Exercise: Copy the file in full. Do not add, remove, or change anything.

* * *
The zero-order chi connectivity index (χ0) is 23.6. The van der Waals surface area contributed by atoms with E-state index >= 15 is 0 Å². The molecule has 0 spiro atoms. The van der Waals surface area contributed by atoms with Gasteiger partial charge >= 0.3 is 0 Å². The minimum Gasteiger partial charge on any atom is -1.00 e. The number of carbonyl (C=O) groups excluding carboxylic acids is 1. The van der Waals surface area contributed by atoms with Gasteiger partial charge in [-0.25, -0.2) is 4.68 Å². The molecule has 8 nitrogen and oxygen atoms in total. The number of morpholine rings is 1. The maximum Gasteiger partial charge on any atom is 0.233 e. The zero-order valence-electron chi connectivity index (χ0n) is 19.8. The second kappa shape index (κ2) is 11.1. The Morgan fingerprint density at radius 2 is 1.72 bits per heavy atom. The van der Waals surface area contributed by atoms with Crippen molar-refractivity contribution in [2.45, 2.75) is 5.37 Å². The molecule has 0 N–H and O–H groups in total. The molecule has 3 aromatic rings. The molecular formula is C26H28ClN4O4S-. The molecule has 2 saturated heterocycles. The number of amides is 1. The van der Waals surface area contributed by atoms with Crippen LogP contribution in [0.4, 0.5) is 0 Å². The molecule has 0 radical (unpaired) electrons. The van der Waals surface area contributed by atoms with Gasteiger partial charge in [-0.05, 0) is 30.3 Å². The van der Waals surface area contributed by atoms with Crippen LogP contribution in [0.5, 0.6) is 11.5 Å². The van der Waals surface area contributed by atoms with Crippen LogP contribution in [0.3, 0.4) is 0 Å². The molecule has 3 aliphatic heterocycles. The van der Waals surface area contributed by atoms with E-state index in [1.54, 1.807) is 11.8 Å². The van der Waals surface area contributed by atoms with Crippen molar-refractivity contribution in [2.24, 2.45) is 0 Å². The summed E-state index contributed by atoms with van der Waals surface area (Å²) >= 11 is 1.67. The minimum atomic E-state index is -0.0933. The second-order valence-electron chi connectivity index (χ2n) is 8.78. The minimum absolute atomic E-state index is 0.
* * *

The zero-order chi connectivity index (χ0) is 23.6. The van der Waals surface area contributed by atoms with E-state index >= 15 is 0 Å². The molecule has 0 spiro atoms. The van der Waals surface area contributed by atoms with Gasteiger partial charge >= 0.3 is 0 Å². The minimum Gasteiger partial charge on any atom is -1.00 e. The number of carbonyl (C=O) groups excluding carboxylic acids is 1. The van der Waals surface area contributed by atoms with Gasteiger partial charge in [-0.25, -0.2) is 4.68 Å². The molecule has 8 nitrogen and oxygen atoms in total. The number of morpholine rings is 1. The maximum Gasteiger partial charge on any atom is 0.233 e. The zero-order valence-electron chi connectivity index (χ0n) is 19.8. The second kappa shape index (κ2) is 11.1. The Morgan fingerprint density at radius 2 is 1.72 bits per heavy atom. The van der Waals surface area contributed by atoms with Crippen molar-refractivity contribution in [2.45, 2.75) is 5.37 Å². The molecule has 0 N–H and O–H groups in total. The molecule has 3 aromatic rings. The molecular formula is C26H28ClN4O4S-. The molecule has 2 saturated heterocycles. The number of amides is 1. The van der Waals surface area contributed by atoms with Crippen LogP contribution in [0.4, 0.5) is 0 Å². The molecule has 0 radical (unpaired) electrons. The van der Waals surface area contributed by atoms with Gasteiger partial charge in [-0.05, 0) is 30.3 Å². The van der Waals surface area contributed by atoms with Crippen LogP contribution in [0.5, 0.6) is 11.5 Å². The van der Waals surface area contributed by atoms with Crippen LogP contribution in [0.3, 0.4) is 0 Å². The molecule has 3 aliphatic heterocycles. The van der Waals surface area contributed by atoms with E-state index in [1.54, 1.807) is 11.8 Å². The van der Waals surface area contributed by atoms with Crippen molar-refractivity contribution in [2.24, 2.45) is 0 Å². The summed E-state index contributed by atoms with van der Waals surface area (Å²) >= 11 is 1.67. The minimum atomic E-state index is -0.0933. The second-order valence-electron chi connectivity index (χ2n) is 8.78. The minimum absolute atomic E-state index is 0.